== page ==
Tassajara Bread

Tassajara Bread

Brandon and I grew up in very different worlds – he in a small town in the Pacific Northwest, me in urban San Francisco – but we are close in age, so had some overlap in experiences. Both of our parents dabbled in many things hippie. My adult boundaries don’t want to know many of the details of those days – from either my parents or my in-laws – but one leftover from that time is this bread. Both of our parents had this bread cookbook – The Tassajara Bread Book – written at a Zen monastery in 1970.


Brandon has hippie-food horror stories, like being tricked into eating carob (which he describes as removing all the moisture out of his mouth, and all the joy out of his body). While my culinary experiences in the 70s weren’t quite as traumatic, both of our parents hung on to their copies of “The Tassajara Bread Book” and Brandon’s folks still occasionally bake the bread.


I first had it many years ago, and was surprised at how much I like it – hearty and filling, it’s just slightly sweet, and has the perfect balance of being healthy without tasting too healthy (you know what I mean)? The cookbook has a basic recipe of this bread, with lots of suggestions for adaptations.


The actual recipe I use came from somewhere (either my folks or Brandon’s, I can’t remember), and I made a few other alterations to make it even more simple (no need for powdered milk!). The resulting bread is quite easy to make – albeit with a few ingredients that you may not have immediately on hand – and most of the time it takes is hands-off. Oh, and the original recipe makes 4 loaves, I whittled it down to one loaf, the perfect amount for one weeks’ worth of sandwiches.



Recipe is below, and here’s a few photos of the dough doing its thing.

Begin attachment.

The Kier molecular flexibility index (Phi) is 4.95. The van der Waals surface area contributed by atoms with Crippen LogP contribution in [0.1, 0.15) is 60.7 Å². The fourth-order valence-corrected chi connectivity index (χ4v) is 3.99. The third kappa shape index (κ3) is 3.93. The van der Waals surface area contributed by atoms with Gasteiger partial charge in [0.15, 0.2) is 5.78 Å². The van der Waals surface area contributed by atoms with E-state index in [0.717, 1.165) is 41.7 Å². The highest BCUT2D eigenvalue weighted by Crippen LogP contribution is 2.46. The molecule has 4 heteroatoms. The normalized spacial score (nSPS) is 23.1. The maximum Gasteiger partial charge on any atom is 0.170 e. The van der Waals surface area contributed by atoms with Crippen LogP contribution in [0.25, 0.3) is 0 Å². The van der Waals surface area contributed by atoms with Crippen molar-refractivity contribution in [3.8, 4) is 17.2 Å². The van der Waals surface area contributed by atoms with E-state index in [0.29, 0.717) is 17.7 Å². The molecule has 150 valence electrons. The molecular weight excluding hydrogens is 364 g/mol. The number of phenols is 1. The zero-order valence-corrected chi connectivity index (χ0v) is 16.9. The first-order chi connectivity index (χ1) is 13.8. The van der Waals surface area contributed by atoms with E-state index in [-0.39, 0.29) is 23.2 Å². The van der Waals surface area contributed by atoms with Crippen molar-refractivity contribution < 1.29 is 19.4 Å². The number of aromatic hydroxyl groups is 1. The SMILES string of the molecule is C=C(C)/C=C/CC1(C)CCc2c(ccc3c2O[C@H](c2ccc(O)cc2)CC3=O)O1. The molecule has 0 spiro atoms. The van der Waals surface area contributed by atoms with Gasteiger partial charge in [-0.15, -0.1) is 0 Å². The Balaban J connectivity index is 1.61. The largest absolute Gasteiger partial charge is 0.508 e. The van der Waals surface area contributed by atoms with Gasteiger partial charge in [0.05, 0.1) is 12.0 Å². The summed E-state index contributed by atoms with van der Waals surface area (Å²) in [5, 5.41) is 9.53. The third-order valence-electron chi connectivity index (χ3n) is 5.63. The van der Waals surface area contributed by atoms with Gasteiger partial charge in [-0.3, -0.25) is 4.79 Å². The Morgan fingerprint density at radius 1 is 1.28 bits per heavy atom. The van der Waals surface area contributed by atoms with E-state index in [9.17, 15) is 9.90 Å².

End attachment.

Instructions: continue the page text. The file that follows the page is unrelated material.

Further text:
Here’s what the sponge looks like once it’s risen:



After the flours are added, kneaded, in a ball, and ready for it’s second rise:

before the second rise


After the second rise:


second rise


And after the final rise:


after the final rise


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Tassajara Bread

  • Author: from the Tassajara Bread Book, with alterations


  • 2 cups all-purpose white flour
  • 1/4 cup millet
  • 1/4 cup honey
  • 1 tablespoon molasses
  • 1 1/2 teaspoons instant (rapid rise) yeast
  • 1 1/4 cup lukewarm milk (about 110 degrees)
  • 2 tablespoons vegetable oil
  • 1 1/2 whole wheat flour
  • 1/4 cup rye flour
  • 1 teaspoon salt
  • 1 egg, beaten
  • poppy or sesame seeds


In the bowl of a stand mixer fitted with the paddle attachment, add the flour, millet, honey, molasses, yeast, and milk. Mix together on low speed for about 1-2 minutes, scraping down the sides as necessary, until all the ingredients are well combined.


Cover the bowl with plastic wrap, and place in a warm spot to rise for one hour.


Once the batter has puffed up nicely, add the oil, whole wheat flour, rye flour, and salt. Using the dough hook, stir together on the lowest setting until a dough forms, scraping the bowl as necessary. Increase the speed slightly, and knead dough for 6-8 minutes, until it’s springy and only slightly tacky to the touch. Remove from bowl, knead a few times by hand and shape in to a ball.


Coat a large bowl with vegetable oil (I just use cooking spray). Place the dough in the bowl, give it a spritz of cooking spray to coat the top, cover, and set aside to rise for another 45 minutes. Coat a loaf pan with cooking spray and set aside.


Once the dough had doubled in size, remove from bowl. Briefly and gently knead the dough (it’ll deflate quite a bit), and form in to a loaf shape. Place in to prepared loaf pan (it won’t fill the pan, but that’s okay, because it’ll puff up again during the 3rdrise). Cut some slashes in the top, give it another quick spritz of cooking spray, cover, and set aside to rise for a final 30 minutes.


In the meanwhile, preheat the oven to 350 degrees.


Once the dough has risen and fills the pan, brush with the beaten egg and sprinkle with poppy or sesame seeds, then place in pre-heated oven. Bake for about 50 minutes, until the bread has an internal temperature of 190-200 degrees. Let cool slightly before turning on to a cooling rack, then cool just a bit longer before serving.


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